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"It is easy to have a child, but it’s difficult to raise it here. When I was young I worked as a shepherd, then I was drawn to the sea and became a fisherman due to poverty. I raised my children with my one and only boat until they could leave and search for a better future elsewhere”.
The environment is being threatened
The fisherman in the cove of Microlimni of Prespes fears that all young people will abandon the area. A few meters away, a colleague of his is sprinkling the nets with a powder in order to clean and whiten them. The fumes are burning his eyes and annoy people around him. "Every time I use this powder I get breathless and I think I'm dying. I doubt that I will ever see my children again". He endures it though, because the nets are turning green in the lake, and how is he supposed to buy new ones? I don't think anybody has ever explained the danger he is putting himself and the environment in.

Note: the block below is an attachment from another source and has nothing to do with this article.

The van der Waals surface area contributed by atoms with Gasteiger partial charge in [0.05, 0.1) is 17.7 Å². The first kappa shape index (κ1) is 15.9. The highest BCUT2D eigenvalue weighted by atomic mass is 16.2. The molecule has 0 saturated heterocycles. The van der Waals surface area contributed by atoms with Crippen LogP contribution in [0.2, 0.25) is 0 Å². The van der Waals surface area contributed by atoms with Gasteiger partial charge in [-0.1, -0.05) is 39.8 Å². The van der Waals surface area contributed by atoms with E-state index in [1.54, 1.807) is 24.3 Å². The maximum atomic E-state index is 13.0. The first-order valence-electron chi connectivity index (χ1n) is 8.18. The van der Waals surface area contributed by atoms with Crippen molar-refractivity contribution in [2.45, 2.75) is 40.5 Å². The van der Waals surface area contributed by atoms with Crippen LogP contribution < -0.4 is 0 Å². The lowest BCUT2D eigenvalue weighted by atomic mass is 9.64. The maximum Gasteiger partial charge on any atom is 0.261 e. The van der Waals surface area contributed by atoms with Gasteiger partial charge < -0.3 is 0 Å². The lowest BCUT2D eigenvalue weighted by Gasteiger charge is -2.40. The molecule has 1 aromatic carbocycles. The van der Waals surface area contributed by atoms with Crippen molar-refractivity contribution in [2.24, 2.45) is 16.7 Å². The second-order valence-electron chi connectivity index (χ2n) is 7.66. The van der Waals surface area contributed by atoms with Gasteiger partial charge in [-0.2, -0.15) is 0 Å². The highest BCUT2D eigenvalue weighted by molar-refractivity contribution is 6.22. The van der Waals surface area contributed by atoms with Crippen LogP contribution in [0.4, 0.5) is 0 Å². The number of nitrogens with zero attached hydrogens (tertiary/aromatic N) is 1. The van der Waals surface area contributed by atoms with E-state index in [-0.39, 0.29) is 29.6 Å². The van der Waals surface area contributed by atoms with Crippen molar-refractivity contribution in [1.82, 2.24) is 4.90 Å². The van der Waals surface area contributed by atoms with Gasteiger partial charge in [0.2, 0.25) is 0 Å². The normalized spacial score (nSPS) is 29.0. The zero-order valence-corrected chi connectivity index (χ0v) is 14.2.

The villages are desolated
In Vrontero village, a few kilometres away from Prespes, the old houses can't be distinguished from the half-demolished corrals. When asked why the village seems deserted, a black dressed woman seems surprised and answers abruptly: "Why are you asking us? Ask those who are to blame for our situation".
Prespes is a magnificent place, one of the most beautiful places in Greece, where wild beauty flourishes but abandonment is visible. Young people are forced to migrate to the inland or abroad in order to have a decent life and educate themselves. Regions of much less beauty in other European countries are considered important sights. Prespes are doomed because of their miserable, Balkan destiny.
TEXT-PHOTOS: GEORGE ZAFEIROPOULOS